BOOKS / In the Frame: Prague: Hidden splendours

Click to follow
The Independent Culture
UNASHAMEDLY a picture book, and one for the tourist season at that, Prague: Hidden Splendours (Flammarion pounds 19.95) is a survey by Marketa Theinhardt and Pascal Varejka of the city Rainer Maria Rilke called an 'epic poem of architecture'. That is a tribute both sufficiently grandiose and abundantly vague: whether it's the kind of epic poem you like is another matter. But there's no doubt that Prague's style is all its own, at the same time as being a meeting-point of great waves of European influences.

Since the book seems to be, more than anything, a vehicle for Pavel Stecha's succulent (although rather formal) photographs, the text is brief - what there is, though, goes for the bold approach, and doesn't shirk from cutting great swathes across the complexities of the region's history to make its chiefly art-historical points. There's the inevitable start, with Romanesque and Gothic architecture, but already a small surprise: a quadrangular vaulted room which was the original ground floor (though now below street level) of a three-storey Romanesque house - one of several in a style unique in Europe. The Late Gothic and Renaissance brings in the multifarious wonders of Prague Castle, moving into the Baroque. If, like me, you find the experience of High Baroque roughly equivalent to being crawled over by millions of (brightly gilded) worms, the restrained version of the style in, say, the Wallenstein Palace will come as a relief.

There are the obvious public buildings lavishly presented here - the gold-and-plush National Theatre ('the culmination of the process of 'national revival' that fuelled Czech nationalism' throughout the 19th century); churches, monasteries and synagogues, a bank and an embassy or two (the British copped a corker), as well as the astonishing Klementium, a vast college with a library, observatory and many other buildings established by the Jesuits and expanded over several centuries. Even the Post Office Museum, in most cities the sort of sight-seeing excursion you would pay to miss, is housed in an exquisite cream and lime confection of a house with painted wall-panels of romanticised landscapes in flirty, rococo-ish frames.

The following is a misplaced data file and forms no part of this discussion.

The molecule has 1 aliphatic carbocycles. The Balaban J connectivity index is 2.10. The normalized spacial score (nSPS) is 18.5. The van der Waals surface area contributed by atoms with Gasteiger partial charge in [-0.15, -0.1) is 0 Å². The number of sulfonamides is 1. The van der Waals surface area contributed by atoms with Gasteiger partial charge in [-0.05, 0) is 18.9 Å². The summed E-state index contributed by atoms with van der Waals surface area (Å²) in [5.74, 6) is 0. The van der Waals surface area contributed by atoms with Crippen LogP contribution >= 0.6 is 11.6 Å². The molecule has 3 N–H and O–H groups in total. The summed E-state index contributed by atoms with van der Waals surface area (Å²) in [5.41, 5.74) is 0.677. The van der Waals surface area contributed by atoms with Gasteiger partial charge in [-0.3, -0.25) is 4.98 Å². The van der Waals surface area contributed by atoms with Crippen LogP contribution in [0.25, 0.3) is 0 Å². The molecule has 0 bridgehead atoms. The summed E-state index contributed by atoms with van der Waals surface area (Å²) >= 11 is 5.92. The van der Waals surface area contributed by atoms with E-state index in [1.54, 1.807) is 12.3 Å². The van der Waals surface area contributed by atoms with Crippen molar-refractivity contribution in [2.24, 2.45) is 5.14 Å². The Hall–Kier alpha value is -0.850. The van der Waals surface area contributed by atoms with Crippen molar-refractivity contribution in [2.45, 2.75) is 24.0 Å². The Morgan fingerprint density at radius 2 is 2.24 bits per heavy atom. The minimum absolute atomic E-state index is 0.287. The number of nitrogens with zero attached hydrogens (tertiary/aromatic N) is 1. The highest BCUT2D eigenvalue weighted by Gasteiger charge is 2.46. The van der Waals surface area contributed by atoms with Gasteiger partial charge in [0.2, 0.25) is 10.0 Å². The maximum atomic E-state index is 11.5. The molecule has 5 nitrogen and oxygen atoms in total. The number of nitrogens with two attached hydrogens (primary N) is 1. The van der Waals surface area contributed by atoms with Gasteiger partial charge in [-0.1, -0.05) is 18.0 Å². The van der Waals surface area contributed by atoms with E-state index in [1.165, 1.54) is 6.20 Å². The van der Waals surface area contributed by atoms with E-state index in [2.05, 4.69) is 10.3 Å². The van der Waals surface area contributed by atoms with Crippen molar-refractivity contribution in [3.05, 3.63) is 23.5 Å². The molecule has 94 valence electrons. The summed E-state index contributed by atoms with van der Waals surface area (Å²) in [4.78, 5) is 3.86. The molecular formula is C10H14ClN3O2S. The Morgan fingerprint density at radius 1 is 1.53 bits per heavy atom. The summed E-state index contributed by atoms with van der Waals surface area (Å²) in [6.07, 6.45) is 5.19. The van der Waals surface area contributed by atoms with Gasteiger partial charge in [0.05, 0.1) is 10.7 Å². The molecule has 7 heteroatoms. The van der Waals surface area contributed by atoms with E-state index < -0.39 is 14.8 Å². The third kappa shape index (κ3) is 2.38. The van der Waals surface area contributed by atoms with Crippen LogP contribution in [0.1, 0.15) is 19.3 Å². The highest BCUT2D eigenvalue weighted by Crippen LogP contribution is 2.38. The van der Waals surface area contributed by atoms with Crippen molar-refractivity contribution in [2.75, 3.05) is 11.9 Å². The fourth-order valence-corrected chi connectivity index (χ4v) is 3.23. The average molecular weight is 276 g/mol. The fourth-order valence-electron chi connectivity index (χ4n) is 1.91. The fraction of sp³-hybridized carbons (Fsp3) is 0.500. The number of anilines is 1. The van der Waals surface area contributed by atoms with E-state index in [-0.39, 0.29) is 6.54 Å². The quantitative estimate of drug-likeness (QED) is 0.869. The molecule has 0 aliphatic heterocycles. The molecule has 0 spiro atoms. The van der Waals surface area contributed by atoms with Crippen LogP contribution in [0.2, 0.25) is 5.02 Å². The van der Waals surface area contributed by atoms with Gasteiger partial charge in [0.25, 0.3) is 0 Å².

There are domestic interiors, too: Art Nouveau curlicues, blackened wood and cluttered walls in the warmth of Alfons Mucha's house, built in 1414, renovated in the baroque, which then became the home of Mucha, an artist who was a master of the Art Nouveau. Or the singing lines of the early geometric Modernism in the house of publisher Jan Laichter, built in 1908-9, in which functionalism is contentedly married to the ascetic decoration of natural materials. And for visitors to the real city, there is a section at the back with addresses, opening times, and potted information about all these buildings.

It is perfect - almost. The city, in this book, is transformed into a lavish, decorative architecture lesson in 3-D, every setting artfully lit, impeccably angled, without a single chip on the paintwork or a single human being in sight. What of the real city, I longed to know, as opposed to this perfectly manicured fantasy? Where are the people, where do they walk, eat, catch trains? Glossy pictures have their place, of course - perhaps even more for the armchair sightseer than for the footsore, real-life kind. But why does a display, let alone a discussion, of beauty have to be so impossibly well scrubbed? Like Philip Larkin, who claimed to hate students because they would insist on using the books in his library, these buildings seem, with their haughty air, to regard human beings as a nuisance.

(Photograph omitted)